Log in | Register

Selection of neighbourhood plan examiners threatens integrity of process, says examiner

Words: Simon Wicks

The appointment system for neighbourhood plan examiners could lead to a situation where no neighbourhood plan will ever fail, regardless of its quality, a planning consultant has said.

Speaking at the Cornerstone Barristers’ annual Planning Day, Ann Skippers admitted that her work as a neighbourhood plan examiner had dried up since she failed the Slaugham neighbourhood plan in January this year. She was also satirised at a subsequent planning event as the only examiner who had failed a plan.

Describing the process by which examiners are “matched” with neighbourhoods as being like a “beauty parade”, she said: “There seems to be a tendency to only appoint examiners who have a track record in passing [neighbourhood] plans. Given the backlash I have experienced, I have a sneaking suspicion that no other plans will ever fail.”

Neighbourhood plan examiners are initially selected by the local planning authority and must then be consented to by the parish council or neighbourhood planning forum submitting the plan.

Slaugham’s was the only neighbourhood plan submitted to date that has not been passed for a local referendum. Skippers failed the plan for its inadequate strategic environmental assessments relating to green land designation, and its poor evidence in support of housing targets.

According to the Slaugham neighbourhood plan website, the parish submitted revised documents over the summer.

Despite her experience, the owner of Ann Skippers Planning and former RTPI president, defended neighbourhood planning in principle, saying that neighbourhood plans “give us more direction and more certainty about the things that communities are seeking”.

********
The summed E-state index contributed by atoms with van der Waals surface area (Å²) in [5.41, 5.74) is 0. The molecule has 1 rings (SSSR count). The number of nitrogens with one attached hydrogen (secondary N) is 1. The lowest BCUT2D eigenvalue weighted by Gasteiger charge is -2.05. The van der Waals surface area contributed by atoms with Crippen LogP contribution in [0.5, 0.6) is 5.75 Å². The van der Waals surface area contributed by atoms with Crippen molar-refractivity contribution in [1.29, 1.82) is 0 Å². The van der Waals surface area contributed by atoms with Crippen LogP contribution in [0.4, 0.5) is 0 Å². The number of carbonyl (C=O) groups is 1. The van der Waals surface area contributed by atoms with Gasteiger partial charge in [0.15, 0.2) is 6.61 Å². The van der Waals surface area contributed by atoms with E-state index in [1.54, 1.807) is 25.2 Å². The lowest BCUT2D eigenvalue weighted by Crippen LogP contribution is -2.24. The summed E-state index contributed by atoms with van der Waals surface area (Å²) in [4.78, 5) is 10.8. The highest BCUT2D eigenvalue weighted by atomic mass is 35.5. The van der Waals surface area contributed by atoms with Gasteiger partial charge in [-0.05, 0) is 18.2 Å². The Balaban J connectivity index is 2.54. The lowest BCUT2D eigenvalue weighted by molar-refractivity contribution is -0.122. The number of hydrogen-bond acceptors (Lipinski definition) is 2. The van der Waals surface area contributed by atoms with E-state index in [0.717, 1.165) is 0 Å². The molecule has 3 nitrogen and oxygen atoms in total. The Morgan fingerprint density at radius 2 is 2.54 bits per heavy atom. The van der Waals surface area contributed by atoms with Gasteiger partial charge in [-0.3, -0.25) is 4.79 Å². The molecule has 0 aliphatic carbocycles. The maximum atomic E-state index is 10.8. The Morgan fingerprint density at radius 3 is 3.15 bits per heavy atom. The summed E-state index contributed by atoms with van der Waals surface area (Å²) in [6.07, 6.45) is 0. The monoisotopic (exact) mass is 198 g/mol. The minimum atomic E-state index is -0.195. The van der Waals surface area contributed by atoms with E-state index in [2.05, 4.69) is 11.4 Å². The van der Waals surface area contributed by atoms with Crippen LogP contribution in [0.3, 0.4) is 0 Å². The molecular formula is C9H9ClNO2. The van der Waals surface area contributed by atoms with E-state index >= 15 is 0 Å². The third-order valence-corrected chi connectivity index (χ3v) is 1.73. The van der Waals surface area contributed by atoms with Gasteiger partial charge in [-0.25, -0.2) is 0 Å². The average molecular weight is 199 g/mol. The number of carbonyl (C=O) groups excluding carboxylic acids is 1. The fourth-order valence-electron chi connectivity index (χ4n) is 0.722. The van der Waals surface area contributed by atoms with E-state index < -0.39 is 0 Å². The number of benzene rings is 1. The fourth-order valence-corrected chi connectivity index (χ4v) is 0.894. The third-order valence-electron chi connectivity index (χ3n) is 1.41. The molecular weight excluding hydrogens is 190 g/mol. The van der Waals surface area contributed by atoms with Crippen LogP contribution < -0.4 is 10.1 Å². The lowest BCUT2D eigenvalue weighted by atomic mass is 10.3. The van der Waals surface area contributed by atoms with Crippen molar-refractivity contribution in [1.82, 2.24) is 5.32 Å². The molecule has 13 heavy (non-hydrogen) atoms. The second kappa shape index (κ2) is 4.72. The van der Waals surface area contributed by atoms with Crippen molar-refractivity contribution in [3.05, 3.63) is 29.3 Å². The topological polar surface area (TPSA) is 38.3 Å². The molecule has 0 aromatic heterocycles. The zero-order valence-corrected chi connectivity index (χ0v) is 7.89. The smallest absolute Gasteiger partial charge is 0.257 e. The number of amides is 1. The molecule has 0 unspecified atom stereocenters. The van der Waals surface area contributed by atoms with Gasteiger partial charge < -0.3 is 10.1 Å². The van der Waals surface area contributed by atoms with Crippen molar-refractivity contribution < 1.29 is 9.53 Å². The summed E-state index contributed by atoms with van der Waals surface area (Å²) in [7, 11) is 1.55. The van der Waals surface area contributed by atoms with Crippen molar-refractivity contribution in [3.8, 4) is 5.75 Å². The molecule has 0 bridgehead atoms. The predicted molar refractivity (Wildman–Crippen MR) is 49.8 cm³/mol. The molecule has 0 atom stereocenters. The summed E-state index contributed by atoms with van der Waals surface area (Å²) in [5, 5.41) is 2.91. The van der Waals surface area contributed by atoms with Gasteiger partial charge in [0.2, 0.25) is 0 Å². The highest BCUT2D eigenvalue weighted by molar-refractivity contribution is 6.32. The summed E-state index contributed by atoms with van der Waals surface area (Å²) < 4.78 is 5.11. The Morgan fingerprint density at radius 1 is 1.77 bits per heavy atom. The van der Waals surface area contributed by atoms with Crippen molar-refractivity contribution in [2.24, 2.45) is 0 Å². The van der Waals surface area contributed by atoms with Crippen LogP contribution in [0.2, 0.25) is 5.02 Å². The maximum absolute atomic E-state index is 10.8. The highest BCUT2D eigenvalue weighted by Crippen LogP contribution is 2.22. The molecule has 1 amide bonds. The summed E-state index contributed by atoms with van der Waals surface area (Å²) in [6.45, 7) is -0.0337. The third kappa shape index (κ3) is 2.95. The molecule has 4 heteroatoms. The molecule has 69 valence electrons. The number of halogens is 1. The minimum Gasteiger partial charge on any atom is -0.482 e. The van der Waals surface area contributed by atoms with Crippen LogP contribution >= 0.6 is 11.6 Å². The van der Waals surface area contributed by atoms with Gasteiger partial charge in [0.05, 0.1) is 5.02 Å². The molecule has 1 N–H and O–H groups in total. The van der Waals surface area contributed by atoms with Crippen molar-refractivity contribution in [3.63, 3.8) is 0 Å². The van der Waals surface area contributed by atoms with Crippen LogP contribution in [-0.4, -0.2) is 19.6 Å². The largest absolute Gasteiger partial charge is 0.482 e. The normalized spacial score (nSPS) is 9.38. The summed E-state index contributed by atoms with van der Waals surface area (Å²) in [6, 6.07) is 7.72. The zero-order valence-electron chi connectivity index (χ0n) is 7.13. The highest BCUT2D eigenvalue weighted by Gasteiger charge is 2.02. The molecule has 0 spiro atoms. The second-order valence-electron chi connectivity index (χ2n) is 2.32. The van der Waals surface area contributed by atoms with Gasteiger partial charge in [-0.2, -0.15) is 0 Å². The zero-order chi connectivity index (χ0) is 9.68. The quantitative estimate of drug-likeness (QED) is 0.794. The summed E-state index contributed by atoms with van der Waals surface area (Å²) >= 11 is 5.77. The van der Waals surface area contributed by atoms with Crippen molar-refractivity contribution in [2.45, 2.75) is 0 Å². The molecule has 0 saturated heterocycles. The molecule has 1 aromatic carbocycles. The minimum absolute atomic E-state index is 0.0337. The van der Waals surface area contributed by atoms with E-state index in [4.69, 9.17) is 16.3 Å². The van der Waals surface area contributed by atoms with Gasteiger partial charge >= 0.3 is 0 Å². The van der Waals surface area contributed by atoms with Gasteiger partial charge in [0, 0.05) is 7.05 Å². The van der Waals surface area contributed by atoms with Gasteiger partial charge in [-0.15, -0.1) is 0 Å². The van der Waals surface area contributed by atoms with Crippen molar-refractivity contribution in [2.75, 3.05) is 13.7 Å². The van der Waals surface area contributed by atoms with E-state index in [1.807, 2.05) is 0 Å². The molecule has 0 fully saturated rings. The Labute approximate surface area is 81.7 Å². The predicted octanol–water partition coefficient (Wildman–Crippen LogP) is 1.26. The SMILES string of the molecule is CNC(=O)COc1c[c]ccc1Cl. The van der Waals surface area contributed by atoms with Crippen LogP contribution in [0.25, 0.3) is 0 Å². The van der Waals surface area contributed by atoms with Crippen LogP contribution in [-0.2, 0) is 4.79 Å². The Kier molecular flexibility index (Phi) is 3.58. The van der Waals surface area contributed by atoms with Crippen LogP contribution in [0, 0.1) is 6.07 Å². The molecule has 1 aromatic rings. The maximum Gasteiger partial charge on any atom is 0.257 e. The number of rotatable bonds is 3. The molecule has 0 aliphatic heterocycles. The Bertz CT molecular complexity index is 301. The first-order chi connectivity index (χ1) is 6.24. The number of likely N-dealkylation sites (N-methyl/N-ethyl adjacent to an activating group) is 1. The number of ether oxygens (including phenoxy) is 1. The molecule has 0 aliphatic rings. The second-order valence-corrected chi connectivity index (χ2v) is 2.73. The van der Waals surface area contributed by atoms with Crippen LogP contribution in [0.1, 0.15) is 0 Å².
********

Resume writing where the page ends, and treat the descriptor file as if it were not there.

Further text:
Though “challenging”, it “also brings opportunities” she said, and as “more and more go through the system a body of knowledge builds up” that will improve the process. “I want to make sure that these new style plans are done properly and they are done to a high standard,” she concluded.

Cornerstone’s annual Planning Day – themed around “Overcoming obstacles to permission” – also featured presentations by the chamber’s barristers on the latest legal positions relating to green belt development, renewable energy schemes, environmental statements, enforcement and paragraph 14 of the NPPF.

The event, held at the Royal College of Surgeons, also featured a panel discussion with Ann Skippers, Cornerstone’s Michael Bedford and joint head of chambers Mary Cook, on the effects of the localism agenda on planning and planning law. The discussion made particular reference to neighbourhood plans and local plans, assets of community value, and the Tesco vs Dundee City Council decision establishing that interpretation of planning policy is a matter of law.